Spring in the Adares…

While it is late January and temperatures are in the twenties this morning, I can’t help but think of warmer mornings and the fact that we will be seeing wildflowers in just six short weeks! Despite the fact that I have been in my new home for over two years, I have not ventured into the surrounding woods and hills and actively searched for wildflowers. The vacant lots are full of summer wildflowers but I have a feeling that our surrounding pine and oak woodlands might hold a jewel or two and I am going to find out starting on a warmer than today morning in mid-March.

I have walked the recently repaired roads on the north subdivision expansion and those woods are full of deer, a few bobcats (I have seen two!), a few skunks, and more than necessary coyotes. A worker told me a year ago that a bear was spotted just north of here – I think he was hammering more than nails.

So if wildflowers exist around us (and I am sure they do), what could they possibly be? Purple Hepatica would be a great find. Toothwort and Anemone are surely there and perhaps a Trillium or three. The only way to find out is to walk the walk, search the hills, and uncover bloom by bloom. Where would one search? An obvious and relatively easy place would be along the edges of our oak-pine woods such as the entrance parkway; the undeveloped roads have edges that are still wild; and, the “back 40” are all viable habitats. There is a remote possibility that in mid-April, someone (I hope it is me!) will find a Ladies’ Slipper, a Fire Pink, or a red Columbine. I would take a photo and share it with everyone and lead small groups to such a finding. There is a possibility that even rarer varieties are hidden in areas where no one has ventured in decades.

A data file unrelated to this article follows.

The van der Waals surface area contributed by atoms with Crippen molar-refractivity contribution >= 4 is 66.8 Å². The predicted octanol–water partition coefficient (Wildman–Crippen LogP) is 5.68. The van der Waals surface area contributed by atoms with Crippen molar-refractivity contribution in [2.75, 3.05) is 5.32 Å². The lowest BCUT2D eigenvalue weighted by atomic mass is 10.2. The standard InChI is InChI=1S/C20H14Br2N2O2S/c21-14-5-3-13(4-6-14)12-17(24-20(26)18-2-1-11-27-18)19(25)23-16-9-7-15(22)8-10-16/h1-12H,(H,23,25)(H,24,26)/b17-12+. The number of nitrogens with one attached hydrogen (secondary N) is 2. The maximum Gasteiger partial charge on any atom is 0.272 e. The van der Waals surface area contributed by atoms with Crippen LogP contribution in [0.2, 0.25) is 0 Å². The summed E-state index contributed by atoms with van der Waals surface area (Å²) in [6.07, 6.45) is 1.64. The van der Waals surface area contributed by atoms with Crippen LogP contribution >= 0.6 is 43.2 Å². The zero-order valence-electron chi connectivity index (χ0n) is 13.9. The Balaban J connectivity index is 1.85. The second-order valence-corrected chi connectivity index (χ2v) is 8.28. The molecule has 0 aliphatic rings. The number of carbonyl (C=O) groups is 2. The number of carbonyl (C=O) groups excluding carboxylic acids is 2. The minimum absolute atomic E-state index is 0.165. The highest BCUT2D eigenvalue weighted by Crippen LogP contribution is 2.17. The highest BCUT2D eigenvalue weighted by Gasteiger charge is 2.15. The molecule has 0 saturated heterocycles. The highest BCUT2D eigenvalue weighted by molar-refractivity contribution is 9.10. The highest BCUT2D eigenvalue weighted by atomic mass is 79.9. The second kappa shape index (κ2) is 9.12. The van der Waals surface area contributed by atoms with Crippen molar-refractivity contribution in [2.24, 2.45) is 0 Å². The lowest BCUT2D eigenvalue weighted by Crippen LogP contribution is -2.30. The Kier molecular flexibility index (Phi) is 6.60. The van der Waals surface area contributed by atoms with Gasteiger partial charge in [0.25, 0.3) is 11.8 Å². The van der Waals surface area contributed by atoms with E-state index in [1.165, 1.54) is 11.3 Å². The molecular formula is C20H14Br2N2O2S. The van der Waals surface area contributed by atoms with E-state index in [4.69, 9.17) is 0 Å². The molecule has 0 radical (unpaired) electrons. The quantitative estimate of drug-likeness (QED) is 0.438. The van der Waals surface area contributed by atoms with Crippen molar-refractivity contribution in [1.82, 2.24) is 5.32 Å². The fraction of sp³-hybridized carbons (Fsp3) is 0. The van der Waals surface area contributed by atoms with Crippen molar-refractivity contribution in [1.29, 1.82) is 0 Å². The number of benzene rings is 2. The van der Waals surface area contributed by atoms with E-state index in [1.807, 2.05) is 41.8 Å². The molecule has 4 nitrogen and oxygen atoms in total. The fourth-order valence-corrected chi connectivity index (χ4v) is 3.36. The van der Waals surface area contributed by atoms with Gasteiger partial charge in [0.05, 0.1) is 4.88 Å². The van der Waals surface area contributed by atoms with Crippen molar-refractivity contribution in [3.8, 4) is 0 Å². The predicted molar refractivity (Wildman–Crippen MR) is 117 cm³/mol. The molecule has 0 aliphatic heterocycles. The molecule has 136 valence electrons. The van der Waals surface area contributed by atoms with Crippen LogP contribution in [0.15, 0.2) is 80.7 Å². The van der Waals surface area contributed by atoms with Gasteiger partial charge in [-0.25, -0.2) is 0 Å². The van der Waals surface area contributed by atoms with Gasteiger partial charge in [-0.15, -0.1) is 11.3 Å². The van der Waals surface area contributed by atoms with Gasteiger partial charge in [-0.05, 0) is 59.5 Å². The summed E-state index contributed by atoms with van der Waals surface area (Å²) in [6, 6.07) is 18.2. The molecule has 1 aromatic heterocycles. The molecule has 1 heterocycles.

Here re a few photos of possibilities that may lurk in our deep, dark woods.

The Hepatica, or Liverwort, blooms in mid-March. The leaf is three lobed and one is in the exact center of the photo. The larger leaf to the left might be an early violet.
The Toothwort is another early bloomer with distinctive leaves.
Anemones come in several varieties and bloom during March and April.
The Wakerobin or Sessile Trillium was common in Kennesaw, my previous home, and I am sure it lives here too.
If we found a Ladies Slipper, we would somehow have to protect them from new home development.
I have found Fire Pinks a little north of here, but, who knows, we may have a small population.
Wild Columbine are growing several miles south of us and I bet we have some too.
Trout Lilly is another mid-march beauty and is found in wetter areas throughout Bartow County.

If we could find just half of these, wouldn’t it make for a great Spring!!!

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